Highway billboard of Bashar al-Assad in Syria. sarahchats/Flickr

El callejón sin salida de Asad

PARÍS – Olvídense los principios y la moralidad. Olvídese –o inténtese olvidar– el cuarto de millón de muertes de las que Basar Al Asad es responsable, directa o indirectamente, desde que optó por reaccionar con violencia ante un levantamiento pacífico del pueblo sirio. Déjese aparte el hecho de que las fuerzas de Asad hayan causado hasta ahora entre diez y quince veces más muertes de civiles que el Estado Islámico, cuyos horribles vídeos de ejecuciones han eclipsado las matanzas invisibles del dictador sirio, pero, aun cuando se purgue todo eso de los pensamientos, una política para Siria que postule a Asad como “opción substituviva” del salvajismo actual del Estado Islámico no es, sencillamente, viable.

Al fin y al cabo, Asad desencadenó, literalmente, el salvajismo actual del Estado Islámico: en mayo de 2011, liberó a centenares de radicales islámicos de la cárcel, con lo que se apresuró a suministrar guerreros y dirigentes al grupo incipiente. Después atacó metódicamente con fuego de artillería posiciones que estaban en manos de rebeldes moderados, además de preservar metódicamente el baluarte del Estado Islámico en Al Raqa y después, a mediados de 2014, permitió a elementos iraquíes del Estado Islámico encontrar refugio en el este de Siria.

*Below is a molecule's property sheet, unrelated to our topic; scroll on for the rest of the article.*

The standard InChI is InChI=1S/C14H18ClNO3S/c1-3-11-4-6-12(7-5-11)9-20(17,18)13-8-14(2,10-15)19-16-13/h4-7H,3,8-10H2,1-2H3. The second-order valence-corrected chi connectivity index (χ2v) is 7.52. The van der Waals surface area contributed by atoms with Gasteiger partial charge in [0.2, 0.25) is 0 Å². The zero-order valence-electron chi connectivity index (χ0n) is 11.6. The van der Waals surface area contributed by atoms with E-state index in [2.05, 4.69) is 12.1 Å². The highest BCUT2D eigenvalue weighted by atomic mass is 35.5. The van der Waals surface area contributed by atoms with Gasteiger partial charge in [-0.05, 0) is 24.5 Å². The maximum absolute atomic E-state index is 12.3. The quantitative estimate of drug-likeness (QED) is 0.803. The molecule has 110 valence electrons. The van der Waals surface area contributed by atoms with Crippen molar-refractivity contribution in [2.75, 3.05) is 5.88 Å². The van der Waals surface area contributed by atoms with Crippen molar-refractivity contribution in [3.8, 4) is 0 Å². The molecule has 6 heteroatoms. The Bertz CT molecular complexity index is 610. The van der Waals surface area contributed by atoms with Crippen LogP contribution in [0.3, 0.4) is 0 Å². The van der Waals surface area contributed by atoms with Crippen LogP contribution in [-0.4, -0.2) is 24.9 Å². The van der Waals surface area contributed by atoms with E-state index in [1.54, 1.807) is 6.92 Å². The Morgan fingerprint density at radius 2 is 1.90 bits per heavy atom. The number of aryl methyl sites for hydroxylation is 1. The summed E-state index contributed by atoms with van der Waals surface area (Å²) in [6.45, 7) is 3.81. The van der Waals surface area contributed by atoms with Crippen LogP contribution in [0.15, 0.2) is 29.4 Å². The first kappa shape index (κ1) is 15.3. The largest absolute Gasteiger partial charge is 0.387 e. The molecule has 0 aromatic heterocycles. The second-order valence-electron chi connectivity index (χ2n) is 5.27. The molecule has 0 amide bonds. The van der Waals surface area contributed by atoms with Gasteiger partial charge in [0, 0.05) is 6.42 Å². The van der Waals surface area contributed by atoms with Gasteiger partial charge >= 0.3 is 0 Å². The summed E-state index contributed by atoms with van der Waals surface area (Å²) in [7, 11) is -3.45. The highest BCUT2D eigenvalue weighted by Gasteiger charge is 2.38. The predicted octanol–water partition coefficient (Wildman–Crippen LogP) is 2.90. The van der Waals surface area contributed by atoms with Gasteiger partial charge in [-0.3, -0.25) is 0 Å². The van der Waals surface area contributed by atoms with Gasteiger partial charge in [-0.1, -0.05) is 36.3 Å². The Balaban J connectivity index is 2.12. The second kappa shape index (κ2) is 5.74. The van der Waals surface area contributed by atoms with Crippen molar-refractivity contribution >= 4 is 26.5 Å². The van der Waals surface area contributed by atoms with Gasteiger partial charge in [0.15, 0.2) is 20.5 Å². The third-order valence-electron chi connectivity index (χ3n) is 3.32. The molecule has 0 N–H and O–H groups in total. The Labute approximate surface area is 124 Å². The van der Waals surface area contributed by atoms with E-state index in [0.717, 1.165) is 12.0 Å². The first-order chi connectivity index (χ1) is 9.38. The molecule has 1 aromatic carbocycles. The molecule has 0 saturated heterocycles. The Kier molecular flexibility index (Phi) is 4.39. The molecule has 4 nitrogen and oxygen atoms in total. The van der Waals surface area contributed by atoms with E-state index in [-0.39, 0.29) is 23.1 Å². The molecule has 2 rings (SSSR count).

Dicho de otro modo, Asad creó un monstruo que ahora finge combatir. ¿Acaso no es todo eso demasiado para un posible aliado? ¿Puede la colaboración con Asad brindar una base sólida a lo que se supone un empeño común?

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